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So today it is fine and sunny outside and so I may go out and poggle about with the fork! First I have to think about something for dinner?

What are you having for dinner today?

Oma

My English Garden – January 2013





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Well, as you know, the weather has been fierce lately! We’ve had this (see above)

and this (see below)

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so I’ve needed these…

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and this:

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and this to keep me warm…

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but I haven’t forgotten my geranium cuttings! Remember my post back in August? You can remind yourself here. I’ve been nurturing those cuttings since then.  Just before the first frosts came, I brought them into the cottage and put them along the window-ledge at the front where they get the evening sun. The trick is to keep them alive but not to encourage them to grow too fast. I don’t want them to get leggy. I water them once a week and that is enough.  It is quite dry in the house and they dry out quickly, but they don’t seem to mind that.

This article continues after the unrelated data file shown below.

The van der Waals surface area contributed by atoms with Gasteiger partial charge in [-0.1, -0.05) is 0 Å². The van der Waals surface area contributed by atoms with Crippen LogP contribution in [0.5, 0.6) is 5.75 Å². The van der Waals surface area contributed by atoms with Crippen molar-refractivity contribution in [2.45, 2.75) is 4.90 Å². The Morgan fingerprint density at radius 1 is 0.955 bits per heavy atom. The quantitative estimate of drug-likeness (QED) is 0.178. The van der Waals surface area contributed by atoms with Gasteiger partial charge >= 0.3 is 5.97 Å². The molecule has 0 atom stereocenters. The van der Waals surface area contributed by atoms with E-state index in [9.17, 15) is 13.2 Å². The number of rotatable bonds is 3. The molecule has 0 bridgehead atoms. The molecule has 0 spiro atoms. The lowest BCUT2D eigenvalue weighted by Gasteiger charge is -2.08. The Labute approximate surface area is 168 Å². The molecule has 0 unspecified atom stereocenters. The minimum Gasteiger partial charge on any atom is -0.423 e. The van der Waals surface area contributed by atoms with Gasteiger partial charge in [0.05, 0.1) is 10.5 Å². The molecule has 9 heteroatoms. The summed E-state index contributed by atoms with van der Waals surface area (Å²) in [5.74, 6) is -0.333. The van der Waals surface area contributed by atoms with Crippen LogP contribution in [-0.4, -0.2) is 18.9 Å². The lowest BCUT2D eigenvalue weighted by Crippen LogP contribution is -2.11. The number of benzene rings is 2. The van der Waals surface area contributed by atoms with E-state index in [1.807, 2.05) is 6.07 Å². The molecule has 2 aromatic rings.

This is what they looked like last week:

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When I bring them in, they sometimes have a caterpillar among the leaves, so Dylan and I go caterpillar hunting:

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The other day we took part in an RSPB Birdwatch. Click the link to read more about it. Basically, during the course of one hour, we were asked to observe the birds, which turned up in our garden and submit the results online in order to take part in a nationwide survey of the bird population. For example, we had to record the most number of birds of each species that we saw together during that hour.